the lifehouse skit
The youth conference skit of the last few years has been the one featuring Jesus and a troubled girl, set to "Everything" by Lifehouse. It dramatically shows how dark life can feel, and how Jesus intervenes.
And I can't bring myself to like it.
This is one of the cases where I wonder if my cynicism has gone too far. The LT crew performed this here in Colorado on our first Tuesday night, and though one my new friends poked me and asked if I liked it, I struggled to be positive. It made me feel like a jerk&mdashmy resistance like stiff-arming Jesus himself or something.
Here's what was going through my mind:
1. It doesn't feel like a legit art form. Where in culture do you see the pantomime-over-audio-bed-skit except by church drama teams? The "skit" as generally accepted is a piece of comedy (SNL), but I can't think of applications that are taken seriously (Cirque du soleil maybe?). It's just not common, and to me has that nobody-does-this-except-us feel that goes with gospel tracts and public hymn sings.
2. The cascading chain of sin. The Lifehouse skit shows a succession of temptations or sins that seems to distract or invade the girl's life. In order: boyfriend/romance -> cash/money -> alcohol -> beauty/anorexia -> cutting -> suicide. Each of these is profound and serious. But do boyfriends cause money-chasing or does chasing money cause alcohol, etc? I guess the positive way to see this would be as one girl's story, but the subtle message that these will lead to each other.
3. Oversimplified sins. Romance, money, alcohol, and self-beauty all have God-created elements that can both live with vigor and grace in the Kingdom or be twisted and abused outside the Kingdom. I'm sure the skit format necessarily needs simplification, but I'm not sure Romance/Love is replaced by Jesus as much as it's replaced by Romance/Love Done Jesus' Way. Wine Done Jesus Way (Wedding feast of the lamb). Etc. I'm always worried when it feels like we're throwing out Creation along with the Sin. It's tough - in our world they are well tangled. But I hope this leads us to complicated conversations about how grace is the Great Unravellor.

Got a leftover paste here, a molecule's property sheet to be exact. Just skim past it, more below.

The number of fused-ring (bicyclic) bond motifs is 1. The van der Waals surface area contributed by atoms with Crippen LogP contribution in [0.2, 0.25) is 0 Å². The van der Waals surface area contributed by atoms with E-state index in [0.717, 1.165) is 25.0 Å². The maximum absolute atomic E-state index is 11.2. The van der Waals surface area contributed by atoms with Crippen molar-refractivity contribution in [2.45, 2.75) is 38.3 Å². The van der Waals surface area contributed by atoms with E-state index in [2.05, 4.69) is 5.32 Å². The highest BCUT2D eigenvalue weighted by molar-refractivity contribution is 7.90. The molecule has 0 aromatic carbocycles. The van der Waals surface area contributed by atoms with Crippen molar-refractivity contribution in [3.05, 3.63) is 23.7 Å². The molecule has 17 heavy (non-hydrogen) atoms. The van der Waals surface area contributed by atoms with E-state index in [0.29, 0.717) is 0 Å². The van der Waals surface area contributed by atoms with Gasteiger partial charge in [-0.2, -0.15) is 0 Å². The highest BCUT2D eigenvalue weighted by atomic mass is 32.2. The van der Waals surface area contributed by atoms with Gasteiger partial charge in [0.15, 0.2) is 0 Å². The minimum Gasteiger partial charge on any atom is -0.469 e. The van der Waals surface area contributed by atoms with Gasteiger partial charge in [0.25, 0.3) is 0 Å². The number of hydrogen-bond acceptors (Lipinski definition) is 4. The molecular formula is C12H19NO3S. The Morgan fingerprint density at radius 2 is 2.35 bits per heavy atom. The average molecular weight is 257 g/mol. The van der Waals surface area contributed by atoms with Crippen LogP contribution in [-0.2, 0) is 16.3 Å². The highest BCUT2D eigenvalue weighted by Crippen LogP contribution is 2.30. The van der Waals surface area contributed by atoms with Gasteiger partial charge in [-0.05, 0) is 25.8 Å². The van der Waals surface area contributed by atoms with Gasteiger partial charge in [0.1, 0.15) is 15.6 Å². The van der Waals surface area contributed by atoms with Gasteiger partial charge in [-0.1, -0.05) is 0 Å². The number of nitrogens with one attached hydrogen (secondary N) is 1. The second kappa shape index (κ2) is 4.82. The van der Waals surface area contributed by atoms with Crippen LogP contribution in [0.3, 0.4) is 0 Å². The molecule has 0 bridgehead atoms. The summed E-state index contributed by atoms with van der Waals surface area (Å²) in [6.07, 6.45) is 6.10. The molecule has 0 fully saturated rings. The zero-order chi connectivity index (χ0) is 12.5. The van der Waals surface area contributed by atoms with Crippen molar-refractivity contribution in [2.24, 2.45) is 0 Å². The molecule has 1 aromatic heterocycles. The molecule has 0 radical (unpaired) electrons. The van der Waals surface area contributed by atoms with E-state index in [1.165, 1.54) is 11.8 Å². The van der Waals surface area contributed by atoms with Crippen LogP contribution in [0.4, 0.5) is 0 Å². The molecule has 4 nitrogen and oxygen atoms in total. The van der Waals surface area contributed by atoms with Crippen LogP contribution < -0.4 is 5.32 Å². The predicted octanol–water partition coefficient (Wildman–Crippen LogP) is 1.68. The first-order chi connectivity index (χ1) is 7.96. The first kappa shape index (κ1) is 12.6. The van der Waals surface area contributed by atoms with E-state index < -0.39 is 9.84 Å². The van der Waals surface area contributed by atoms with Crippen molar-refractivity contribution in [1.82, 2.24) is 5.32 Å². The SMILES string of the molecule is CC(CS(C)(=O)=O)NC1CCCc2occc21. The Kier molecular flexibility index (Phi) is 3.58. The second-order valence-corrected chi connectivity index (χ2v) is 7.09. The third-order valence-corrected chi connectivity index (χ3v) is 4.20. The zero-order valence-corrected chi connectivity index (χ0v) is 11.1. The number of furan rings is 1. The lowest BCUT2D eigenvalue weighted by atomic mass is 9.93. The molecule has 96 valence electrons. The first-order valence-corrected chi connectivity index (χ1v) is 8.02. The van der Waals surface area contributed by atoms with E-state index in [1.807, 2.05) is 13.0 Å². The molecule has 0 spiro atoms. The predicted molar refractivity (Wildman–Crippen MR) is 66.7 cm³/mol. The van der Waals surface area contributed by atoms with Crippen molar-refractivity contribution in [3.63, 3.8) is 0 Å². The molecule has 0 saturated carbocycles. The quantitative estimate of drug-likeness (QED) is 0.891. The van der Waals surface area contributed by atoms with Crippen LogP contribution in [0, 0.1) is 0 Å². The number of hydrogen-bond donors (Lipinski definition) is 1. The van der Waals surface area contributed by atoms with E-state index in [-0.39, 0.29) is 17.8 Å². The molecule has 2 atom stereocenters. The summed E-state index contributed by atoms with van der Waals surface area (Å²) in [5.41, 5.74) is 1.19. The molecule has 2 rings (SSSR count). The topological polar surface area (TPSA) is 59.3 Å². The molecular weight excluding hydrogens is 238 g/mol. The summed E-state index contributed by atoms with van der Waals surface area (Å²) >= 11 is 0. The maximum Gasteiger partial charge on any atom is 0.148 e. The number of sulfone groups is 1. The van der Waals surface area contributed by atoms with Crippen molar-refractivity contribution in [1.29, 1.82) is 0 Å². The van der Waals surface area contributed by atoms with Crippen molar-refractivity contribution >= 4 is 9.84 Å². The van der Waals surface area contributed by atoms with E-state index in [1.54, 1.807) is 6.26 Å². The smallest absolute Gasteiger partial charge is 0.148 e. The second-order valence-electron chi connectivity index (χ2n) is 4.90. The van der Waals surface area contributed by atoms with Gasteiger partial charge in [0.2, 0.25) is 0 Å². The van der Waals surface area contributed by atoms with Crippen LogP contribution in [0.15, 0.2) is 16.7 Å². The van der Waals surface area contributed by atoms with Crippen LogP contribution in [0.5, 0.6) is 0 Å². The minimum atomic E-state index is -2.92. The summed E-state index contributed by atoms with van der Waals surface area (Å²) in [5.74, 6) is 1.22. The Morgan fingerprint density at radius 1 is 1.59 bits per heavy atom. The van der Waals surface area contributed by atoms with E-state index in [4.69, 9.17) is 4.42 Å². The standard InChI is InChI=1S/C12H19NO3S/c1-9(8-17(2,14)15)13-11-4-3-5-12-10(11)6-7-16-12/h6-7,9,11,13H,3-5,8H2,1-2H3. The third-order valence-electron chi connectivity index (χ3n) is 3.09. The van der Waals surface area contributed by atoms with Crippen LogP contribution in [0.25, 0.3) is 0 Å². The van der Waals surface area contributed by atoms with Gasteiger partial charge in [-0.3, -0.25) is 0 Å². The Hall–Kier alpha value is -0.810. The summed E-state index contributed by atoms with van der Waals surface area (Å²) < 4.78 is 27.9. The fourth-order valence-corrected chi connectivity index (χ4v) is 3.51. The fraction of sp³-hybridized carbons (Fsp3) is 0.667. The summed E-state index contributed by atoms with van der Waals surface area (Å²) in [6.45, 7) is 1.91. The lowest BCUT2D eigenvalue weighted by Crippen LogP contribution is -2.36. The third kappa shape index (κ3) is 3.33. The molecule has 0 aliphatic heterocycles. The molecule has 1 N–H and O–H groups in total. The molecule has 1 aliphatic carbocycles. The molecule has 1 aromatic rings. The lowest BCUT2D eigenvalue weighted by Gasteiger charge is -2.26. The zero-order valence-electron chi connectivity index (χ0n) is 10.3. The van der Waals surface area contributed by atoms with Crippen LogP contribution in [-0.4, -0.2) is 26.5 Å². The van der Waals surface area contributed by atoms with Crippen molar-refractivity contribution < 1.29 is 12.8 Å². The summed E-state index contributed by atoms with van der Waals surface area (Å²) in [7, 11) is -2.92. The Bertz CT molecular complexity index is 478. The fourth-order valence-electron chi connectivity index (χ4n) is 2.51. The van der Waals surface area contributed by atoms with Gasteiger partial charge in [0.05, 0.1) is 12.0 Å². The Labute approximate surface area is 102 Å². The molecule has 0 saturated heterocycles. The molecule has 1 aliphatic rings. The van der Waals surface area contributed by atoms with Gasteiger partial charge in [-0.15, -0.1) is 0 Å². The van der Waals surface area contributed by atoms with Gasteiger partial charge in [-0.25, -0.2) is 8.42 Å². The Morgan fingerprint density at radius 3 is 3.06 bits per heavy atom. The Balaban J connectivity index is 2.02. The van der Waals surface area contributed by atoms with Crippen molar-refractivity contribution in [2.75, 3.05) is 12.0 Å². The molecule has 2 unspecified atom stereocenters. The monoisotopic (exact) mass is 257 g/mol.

4. Her turn-around/conversion is so black & white. One image I love in this skit is the deep struggle that's portrayed. The clawing and pain under sin. But when Jesus finally dashes in to shield the heroine, she seems instantly free of her ailments, returning to a sense of perfect freedom. Isn't it a significantly more realistic picture (though much less Happy Ending) to portray a walk that's near to both Jesus and struggle? This is the Christian life we live. It's possible, by portraying otherwise, to tell a false story that condemns those that show harsh evidence of their sin struggle their entire life. Hardly difficult to find in the history of the church. Paul shows us a rich picture of grace and sin running in parallel... the final glory established is Next not Now.
I realize in certain quarters I'll get an bored high-five on this, but there are other that might wonder why I need to stir the pot. Why bring it up? Because these are big central issues of the way we talk about the gospel, sin, and grace. As fundamental pillars in the Christian worldview, I'm sure they can emerge from my small discussion no worse for the wear.